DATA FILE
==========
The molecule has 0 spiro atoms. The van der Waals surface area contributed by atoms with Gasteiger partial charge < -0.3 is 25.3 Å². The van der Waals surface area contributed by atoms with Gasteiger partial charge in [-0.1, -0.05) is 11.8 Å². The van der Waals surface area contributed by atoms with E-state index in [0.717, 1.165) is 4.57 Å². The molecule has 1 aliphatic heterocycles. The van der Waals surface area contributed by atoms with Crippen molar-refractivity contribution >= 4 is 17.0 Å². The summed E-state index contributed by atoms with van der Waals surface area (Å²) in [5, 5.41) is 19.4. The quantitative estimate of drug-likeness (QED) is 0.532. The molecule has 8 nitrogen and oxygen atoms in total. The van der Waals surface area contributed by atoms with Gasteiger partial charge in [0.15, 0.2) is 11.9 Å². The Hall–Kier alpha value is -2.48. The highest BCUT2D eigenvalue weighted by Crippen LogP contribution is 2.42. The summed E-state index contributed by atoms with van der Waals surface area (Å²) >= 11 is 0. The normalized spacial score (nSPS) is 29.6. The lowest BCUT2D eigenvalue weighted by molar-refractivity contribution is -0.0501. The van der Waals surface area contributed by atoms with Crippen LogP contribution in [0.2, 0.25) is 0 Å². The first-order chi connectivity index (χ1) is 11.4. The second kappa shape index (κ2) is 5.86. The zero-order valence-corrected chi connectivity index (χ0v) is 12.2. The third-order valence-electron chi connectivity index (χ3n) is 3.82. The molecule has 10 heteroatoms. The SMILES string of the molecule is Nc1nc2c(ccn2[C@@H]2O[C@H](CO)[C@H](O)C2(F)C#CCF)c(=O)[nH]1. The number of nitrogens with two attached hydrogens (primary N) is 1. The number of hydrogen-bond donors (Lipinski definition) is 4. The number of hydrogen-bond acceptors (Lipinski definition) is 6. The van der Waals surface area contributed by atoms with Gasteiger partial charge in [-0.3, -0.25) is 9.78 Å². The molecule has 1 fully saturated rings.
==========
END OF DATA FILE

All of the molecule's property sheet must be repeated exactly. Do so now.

The molecule has 0 spiro atoms. The van der Waals surface area contributed by atoms with Gasteiger partial charge < -0.3 is 25.3 Å². The van der Waals surface area contributed by atoms with Gasteiger partial charge in [-0.1, -0.05) is 11.8 Å². The van der Waals surface area contributed by atoms with E-state index in [0.717, 1.165) is 4.57 Å². The molecule has 1 aliphatic heterocycles. The van der Waals surface area contributed by atoms with Crippen molar-refractivity contribution >= 4 is 17.0 Å². The summed E-state index contributed by atoms with van der Waals surface area (Å²) in [5, 5.41) is 19.4. The quantitative estimate of drug-likeness (QED) is 0.532. The molecule has 8 nitrogen and oxygen atoms in total. The van der Waals surface area contributed by atoms with Gasteiger partial charge in [0.15, 0.2) is 11.9 Å². The Hall–Kier alpha value is -2.48. The highest BCUT2D eigenvalue weighted by Crippen LogP contribution is 2.42. The summed E-state index contributed by atoms with van der Waals surface area (Å²) >= 11 is 0. The normalized spacial score (nSPS) is 29.6. The lowest BCUT2D eigenvalue weighted by molar-refractivity contribution is -0.0501. The van der Waals surface area contributed by atoms with Crippen LogP contribution in [0.2, 0.25) is 0 Å². The first-order chi connectivity index (χ1) is 11.4. The second kappa shape index (κ2) is 5.86. The zero-order valence-corrected chi connectivity index (χ0v) is 12.2. The third-order valence-electron chi connectivity index (χ3n) is 3.82. The molecule has 10 heteroatoms. The SMILES string of the molecule is Nc1nc2c(ccn2[C@@H]2O[C@H](CO)[C@H](O)C2(F)C#CCF)c(=O)[nH]1. The number of nitrogens with two attached hydrogens (primary N) is 1. The number of hydrogen-bond donors (Lipinski definition) is 4. The number of hydrogen-bond acceptors (Lipinski definition) is 6. The van der Waals surface area contributed by atoms with Gasteiger partial charge in [-0.3, -0.25) is 9.78 Å². The molecule has 1 fully saturated rings.